Archive for: May, 2006

What do scientists owe their (public) funders?

May 31 2006 Published by under Ask a ScienceBlogger

It's time for this week's installment of "Ask a ScienceBlogger". The question of the day is:
Since they're funded by taxpayer dollars (through the NIH, NSF, and so on), should scientists have to justify their research agendas to the public, rather than just grant-making bodies?
Although in earlier posts I've taken up the question of what the public might get out of (taxpayer funded) basic research, I haven't yet dealt with the question as it's being framed here. So let's give it a shot.

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As a way to go, I probably saw this one coming.

May 29 2006 Published by under Passing thoughts

Sure, John and GrrlScientist and Orac took the quiz first, but I loves me some Edward Gorey, and who doesn't want to know how they'll meet the reaper?

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A meme until the final grades are filed.

May 28 2006 Published by under Passing thoughts

Commencement: done.
Grading: not quite.
So, as seen at See Jane Compute, it's time for the guilty pleasures meme. (And for those who feel inclined to use the comments to get accusatory about my responses, I'm already acknowledging my guilt!)
Here we go:

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Regalia retrofit.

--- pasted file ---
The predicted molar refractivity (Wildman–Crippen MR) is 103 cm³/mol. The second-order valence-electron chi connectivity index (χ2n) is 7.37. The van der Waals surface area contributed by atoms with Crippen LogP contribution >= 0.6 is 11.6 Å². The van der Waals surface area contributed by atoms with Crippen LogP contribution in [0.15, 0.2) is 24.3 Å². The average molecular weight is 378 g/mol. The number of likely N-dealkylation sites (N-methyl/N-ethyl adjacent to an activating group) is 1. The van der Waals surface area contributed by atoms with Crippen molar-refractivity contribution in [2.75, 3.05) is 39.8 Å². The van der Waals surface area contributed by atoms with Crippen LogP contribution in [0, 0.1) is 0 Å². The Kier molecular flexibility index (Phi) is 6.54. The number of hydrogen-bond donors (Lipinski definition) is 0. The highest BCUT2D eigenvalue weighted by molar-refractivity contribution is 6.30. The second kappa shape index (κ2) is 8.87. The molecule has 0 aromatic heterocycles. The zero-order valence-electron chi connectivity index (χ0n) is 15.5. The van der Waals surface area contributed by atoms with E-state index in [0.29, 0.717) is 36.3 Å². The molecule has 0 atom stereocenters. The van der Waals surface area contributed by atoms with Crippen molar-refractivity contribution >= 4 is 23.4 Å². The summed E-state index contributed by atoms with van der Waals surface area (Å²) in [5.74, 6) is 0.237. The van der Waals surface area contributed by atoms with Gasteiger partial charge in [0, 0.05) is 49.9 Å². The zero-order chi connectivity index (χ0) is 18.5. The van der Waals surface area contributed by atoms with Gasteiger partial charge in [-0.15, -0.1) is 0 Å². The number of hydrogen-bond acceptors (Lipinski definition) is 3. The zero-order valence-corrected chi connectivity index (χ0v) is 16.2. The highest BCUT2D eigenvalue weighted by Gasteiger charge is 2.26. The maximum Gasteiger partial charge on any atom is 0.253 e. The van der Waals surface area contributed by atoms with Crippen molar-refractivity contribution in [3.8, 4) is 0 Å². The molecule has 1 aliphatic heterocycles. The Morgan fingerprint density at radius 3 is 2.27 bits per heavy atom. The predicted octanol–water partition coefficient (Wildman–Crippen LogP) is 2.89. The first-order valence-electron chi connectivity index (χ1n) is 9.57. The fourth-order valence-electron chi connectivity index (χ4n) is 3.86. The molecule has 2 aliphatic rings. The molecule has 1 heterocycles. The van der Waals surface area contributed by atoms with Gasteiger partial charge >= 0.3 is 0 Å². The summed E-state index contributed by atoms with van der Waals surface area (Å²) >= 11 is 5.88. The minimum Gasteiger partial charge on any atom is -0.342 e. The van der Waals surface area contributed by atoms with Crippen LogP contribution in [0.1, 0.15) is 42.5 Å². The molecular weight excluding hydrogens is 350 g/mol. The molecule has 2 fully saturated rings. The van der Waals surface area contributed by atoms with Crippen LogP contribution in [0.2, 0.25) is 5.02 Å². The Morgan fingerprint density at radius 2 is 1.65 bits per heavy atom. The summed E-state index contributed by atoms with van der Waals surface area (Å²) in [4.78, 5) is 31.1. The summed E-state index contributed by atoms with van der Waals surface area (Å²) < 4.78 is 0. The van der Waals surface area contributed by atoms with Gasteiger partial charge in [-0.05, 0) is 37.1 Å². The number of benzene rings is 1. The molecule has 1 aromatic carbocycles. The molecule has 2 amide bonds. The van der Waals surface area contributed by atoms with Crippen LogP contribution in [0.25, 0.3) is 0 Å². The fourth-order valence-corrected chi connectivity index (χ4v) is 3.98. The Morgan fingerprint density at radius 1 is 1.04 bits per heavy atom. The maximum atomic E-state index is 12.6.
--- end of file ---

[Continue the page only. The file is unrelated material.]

May 27 2006 Published by under Academia, Passing thoughts

I have a soft spot for commencements. And, as I get on in years, that spot gets even softer.
Part of it, undoubtedly, is because recognizing the hard work and accomplishments of the new graduates is so much more fun than the grading that immediately precedes it. But for me, part of what grabs me is the feeling that what I'm doing -- the notion of education and its larger value that I'm trying to impart -- connects me to a tradition that is hundreds of years old. One visible sign of that connection is the academic regalia that graduates and faculty alike wear to commencement ceremonies. In the medieval universities, when education was recognized as a calling (and was generally undertaken to serve the church), the students and the teachers wore clerical-looking gowns all the time. While some of us get away with wearing blue jeans and smark-alecky T-shirts in our teaching, the academic gowns we wear at graduations and convocations connect us to this tradition.
But I've had issues with the academic regalia I purchased on the occasion of the conferral of my Chemistry Ph.D. **cough** 12 years ago:

  1. The gown wouldn't stay closed.
  2. The hood wouldn't stay anywhere near where it was supposed to (translationally or rotationally).

My pet theory on this is that the makers of academic regalia for purchase hate professors and want them all to look like fools. (Rented regalia tends to come equipped with zippers and other such conveniences.) But no longer will I be using binder clips to keep my regalia in formation. In preparation for this year's commencement ceremonies, I have undertaken a regalia retrofit. Details (and photos) after the jump.

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Friday Sprog Blogging: lepidoptery.

May 26 2006 Published by under Kids and science

Dr. Free-Ride: (sidling up to the younger offspring this morning with tape-recorder in hand) Hey, can I ask you about --
Younger offspring: I don't remember them.
Dr. Free-Ride: Huh?
Younger offspring: I don't remember the words to the brontosaurus song, and David won't sing it for me anymore because we're done studying dinosaurs. You'll have to blog about something else.